“The dumping of dogs is a serious problem throughout this area and local authorities are without the resources or infrastructure to handle the problem,” says Kyle Held, the ASPCA’s Midwest Regional Director of Field Investigations and Response. “In this case, an elderly man became overwhelmed by the number of dogs in his care—he obviously needed help and voluntarily gave us custody of the animals.”

Twelve of the rescued dogs have since been moved—via the ASPCA’s new, custom-built animal transport trailer—to the ASPCA Bergh Memorial Animal Hospital in New York City where they are undergoing medical treatment before being made available for adoption.

“Many of the dogs tested heartworm positive,” says Dr. Robert Reisman, Medical Coordinator of Abuse Cases at the ASPCA. “Heartworm is a treatable condition, but it will take at least six to eight weeks until the treatment is complete.”..." More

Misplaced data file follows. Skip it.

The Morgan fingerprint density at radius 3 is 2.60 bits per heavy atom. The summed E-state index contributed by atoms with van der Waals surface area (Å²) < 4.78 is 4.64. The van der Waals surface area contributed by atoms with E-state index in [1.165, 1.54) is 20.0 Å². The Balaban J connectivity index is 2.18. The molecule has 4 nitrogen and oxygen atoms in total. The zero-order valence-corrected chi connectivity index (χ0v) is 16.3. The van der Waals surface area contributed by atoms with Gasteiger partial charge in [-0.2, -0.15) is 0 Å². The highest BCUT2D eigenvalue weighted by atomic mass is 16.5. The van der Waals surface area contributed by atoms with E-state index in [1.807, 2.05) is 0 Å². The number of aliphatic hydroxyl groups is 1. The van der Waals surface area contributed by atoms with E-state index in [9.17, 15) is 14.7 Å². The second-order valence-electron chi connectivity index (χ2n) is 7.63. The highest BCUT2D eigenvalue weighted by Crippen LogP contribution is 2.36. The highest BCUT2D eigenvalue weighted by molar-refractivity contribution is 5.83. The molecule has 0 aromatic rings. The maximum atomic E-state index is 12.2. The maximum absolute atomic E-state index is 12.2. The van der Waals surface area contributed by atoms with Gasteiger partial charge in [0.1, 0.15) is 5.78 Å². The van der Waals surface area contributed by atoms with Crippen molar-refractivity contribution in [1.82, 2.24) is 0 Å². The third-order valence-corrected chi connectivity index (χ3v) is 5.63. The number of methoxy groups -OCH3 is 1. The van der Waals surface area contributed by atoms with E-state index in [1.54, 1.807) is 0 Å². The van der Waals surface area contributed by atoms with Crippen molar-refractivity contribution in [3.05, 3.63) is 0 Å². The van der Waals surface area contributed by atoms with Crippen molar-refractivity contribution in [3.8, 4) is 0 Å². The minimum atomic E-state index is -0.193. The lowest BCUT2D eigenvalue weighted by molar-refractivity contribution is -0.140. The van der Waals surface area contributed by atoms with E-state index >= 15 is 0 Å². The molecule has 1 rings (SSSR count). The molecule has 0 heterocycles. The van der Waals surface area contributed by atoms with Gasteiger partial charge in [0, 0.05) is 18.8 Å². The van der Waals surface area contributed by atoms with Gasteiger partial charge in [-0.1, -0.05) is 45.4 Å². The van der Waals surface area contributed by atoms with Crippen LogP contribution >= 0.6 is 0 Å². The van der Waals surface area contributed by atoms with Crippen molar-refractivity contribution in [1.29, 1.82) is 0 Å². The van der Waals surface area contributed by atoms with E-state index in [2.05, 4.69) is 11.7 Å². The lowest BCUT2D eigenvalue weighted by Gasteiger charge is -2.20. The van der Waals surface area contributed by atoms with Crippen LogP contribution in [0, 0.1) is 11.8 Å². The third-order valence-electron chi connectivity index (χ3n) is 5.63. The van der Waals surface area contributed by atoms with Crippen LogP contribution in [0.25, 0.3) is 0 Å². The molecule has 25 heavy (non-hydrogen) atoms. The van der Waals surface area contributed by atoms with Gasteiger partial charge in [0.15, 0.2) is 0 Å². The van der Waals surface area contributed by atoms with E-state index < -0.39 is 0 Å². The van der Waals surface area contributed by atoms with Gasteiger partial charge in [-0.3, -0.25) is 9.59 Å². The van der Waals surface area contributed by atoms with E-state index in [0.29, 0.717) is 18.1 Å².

More info & pictures on the ASPCA site: here

Obsessive-Compulsive Disorder: How to Spot the Signs


This morning on "Good Morning America" you saw a report about "Obsessed," the new A&E reality series that looks at the daily lives of people who suffer from obsessive-compulsive disorder.

The disorder, commonly known as OCD, is a debilitating illness that affects more than 2 million Americans.

According to the National Institute of Mental Health, OCD is characterized by recurrent, unwanted thoughts and repetitive behaviors.

Sufferers are mainly treated through cognitive behavioral therapy, comprising talk therapy plus exposure and response prevention..." More & video